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Professor Sophie Yacoub

Professor Sophie Yacoub

Podcast interview

Dengue in Vietnam

Dengue is a viral infection with no therapy or effective vaccine, and a minority of patients go on to develop severe disease. To better control the infection, the dengue group at OUCRU is working to understand its biological mechanisms, targeting it with different therapies, and using innovative technology to monitor patients and predict which will develop severe disease.

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Sophie Yacoub

Associate Professor

  • Dengue Research Group Lead


Sophie is the Dengue Research Group lead at OUCRU-Vietnam, appointed in 2018. She’s a Physician in Infectious Diseases and General Medicine and holds an honorary Consultant appointment at London North West University Healthcare NHS Trust in the UK. She holds a PhD from Imperial College London and an MSc from the London School of Hygiene and Tropical Medicine.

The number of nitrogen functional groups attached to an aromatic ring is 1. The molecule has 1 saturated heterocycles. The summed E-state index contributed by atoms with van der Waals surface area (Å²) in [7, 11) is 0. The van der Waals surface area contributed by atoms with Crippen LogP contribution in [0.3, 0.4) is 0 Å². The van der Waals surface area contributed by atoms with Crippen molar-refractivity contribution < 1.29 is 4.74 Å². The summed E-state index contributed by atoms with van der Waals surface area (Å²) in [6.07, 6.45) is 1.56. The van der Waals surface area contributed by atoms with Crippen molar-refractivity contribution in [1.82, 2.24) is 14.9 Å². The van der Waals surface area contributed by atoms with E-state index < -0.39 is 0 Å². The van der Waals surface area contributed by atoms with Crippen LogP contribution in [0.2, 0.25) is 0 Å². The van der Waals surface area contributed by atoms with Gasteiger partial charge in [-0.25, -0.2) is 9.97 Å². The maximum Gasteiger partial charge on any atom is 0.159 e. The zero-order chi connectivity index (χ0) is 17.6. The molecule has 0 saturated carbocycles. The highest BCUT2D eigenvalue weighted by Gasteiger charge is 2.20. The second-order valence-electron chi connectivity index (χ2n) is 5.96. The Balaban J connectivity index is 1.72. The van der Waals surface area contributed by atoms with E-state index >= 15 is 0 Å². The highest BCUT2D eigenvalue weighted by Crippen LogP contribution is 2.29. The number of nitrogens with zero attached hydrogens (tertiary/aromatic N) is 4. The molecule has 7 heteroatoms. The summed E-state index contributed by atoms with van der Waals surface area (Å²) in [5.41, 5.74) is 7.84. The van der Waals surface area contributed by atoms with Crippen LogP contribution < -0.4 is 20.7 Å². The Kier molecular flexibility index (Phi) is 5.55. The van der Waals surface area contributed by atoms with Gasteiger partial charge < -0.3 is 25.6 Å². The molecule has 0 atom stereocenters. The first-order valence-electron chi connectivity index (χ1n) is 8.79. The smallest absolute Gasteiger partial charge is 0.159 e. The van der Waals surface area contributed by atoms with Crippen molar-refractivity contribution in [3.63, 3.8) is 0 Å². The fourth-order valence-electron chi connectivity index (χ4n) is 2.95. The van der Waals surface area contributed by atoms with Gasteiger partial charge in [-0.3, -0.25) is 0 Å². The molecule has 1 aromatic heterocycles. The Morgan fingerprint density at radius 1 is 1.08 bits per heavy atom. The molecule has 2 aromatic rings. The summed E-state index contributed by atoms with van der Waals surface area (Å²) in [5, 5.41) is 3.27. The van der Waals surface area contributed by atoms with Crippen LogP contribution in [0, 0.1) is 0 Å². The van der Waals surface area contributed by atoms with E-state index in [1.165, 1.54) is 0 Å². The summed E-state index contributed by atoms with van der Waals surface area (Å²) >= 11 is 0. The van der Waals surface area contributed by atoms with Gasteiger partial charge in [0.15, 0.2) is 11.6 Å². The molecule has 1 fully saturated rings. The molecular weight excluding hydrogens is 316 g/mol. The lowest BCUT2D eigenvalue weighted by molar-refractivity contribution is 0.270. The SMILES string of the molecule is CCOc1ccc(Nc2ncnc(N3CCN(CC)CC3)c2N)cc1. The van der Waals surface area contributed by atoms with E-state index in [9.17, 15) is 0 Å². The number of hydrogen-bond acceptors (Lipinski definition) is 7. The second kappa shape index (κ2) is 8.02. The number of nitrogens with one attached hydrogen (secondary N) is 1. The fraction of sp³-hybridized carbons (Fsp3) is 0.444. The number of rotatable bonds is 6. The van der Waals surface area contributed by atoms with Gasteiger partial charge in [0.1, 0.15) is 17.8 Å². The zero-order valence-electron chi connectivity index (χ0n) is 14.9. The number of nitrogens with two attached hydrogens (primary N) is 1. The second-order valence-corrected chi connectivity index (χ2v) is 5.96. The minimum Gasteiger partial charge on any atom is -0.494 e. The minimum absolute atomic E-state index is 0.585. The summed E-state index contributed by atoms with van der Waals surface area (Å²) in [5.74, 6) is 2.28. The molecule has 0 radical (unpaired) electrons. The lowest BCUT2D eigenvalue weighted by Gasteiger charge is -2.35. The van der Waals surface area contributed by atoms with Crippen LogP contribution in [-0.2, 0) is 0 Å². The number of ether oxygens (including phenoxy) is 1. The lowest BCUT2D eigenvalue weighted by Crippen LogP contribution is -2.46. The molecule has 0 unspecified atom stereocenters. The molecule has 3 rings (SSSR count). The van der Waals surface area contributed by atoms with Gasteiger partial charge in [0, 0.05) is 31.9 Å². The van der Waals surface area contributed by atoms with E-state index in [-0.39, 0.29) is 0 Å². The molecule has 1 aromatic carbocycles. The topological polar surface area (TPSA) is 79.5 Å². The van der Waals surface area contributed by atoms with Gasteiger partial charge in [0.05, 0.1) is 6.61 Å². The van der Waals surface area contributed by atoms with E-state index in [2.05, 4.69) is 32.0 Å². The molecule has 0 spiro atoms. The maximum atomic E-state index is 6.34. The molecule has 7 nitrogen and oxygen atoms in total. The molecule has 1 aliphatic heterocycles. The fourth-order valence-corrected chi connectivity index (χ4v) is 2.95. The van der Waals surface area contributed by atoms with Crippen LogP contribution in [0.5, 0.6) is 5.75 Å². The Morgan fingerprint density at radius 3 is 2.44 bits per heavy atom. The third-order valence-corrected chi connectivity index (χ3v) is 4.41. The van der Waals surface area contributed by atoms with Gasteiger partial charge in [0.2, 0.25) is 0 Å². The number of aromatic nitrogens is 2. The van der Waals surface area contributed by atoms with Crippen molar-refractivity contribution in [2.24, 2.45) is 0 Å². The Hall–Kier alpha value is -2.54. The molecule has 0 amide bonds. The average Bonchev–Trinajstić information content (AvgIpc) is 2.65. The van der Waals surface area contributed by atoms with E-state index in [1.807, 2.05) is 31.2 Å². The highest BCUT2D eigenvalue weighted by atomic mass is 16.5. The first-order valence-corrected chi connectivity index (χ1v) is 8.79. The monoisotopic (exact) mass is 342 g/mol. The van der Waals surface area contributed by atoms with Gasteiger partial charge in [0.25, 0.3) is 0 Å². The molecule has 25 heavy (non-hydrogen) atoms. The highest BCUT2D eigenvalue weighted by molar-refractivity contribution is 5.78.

Dengue continues to cause a major public health burden in Vietnam and globally. While most clinical cases resolve spontaneously, a proportion will develop severe manifestations, including bleeding, organ impairment, and capillary leakage sometimes leading to cardiovascular collapse. As yet, no antiviral agents or adjunctive therapies have been found to alter disease outcome in dengue.

The focus of the group is on translational clinical research to address some of the major questions and unmet needs in the dengue field, with the overall aim of impacting on dengue management and improving clinical outcomes.

Some key research areas include:

  • Pathogenesis studies: Investigating the mechanism underlying the capillary leak in severe dengue.
  • Cardiovascular monitoring and fluid management trials.
  • Immunology studies: Investigating mechanisms of immunopathology in severe dengue, through collaborations with Oxford University and DUKE-NUS, Singapore.
  • Innovations: Utilizing state-of-the art technology and smart devices for risk prediction. Through collaborations with Imperial College London we are setting up a platform for testing innovative technologies for improving dengue diagnostics and patient management.
  • Clinical trials: of novel host-directed therapeutics, focusing on patients at higher risk of developing severe disease.
  • Dengue virus transmission dynamics: through Monash University, Australia.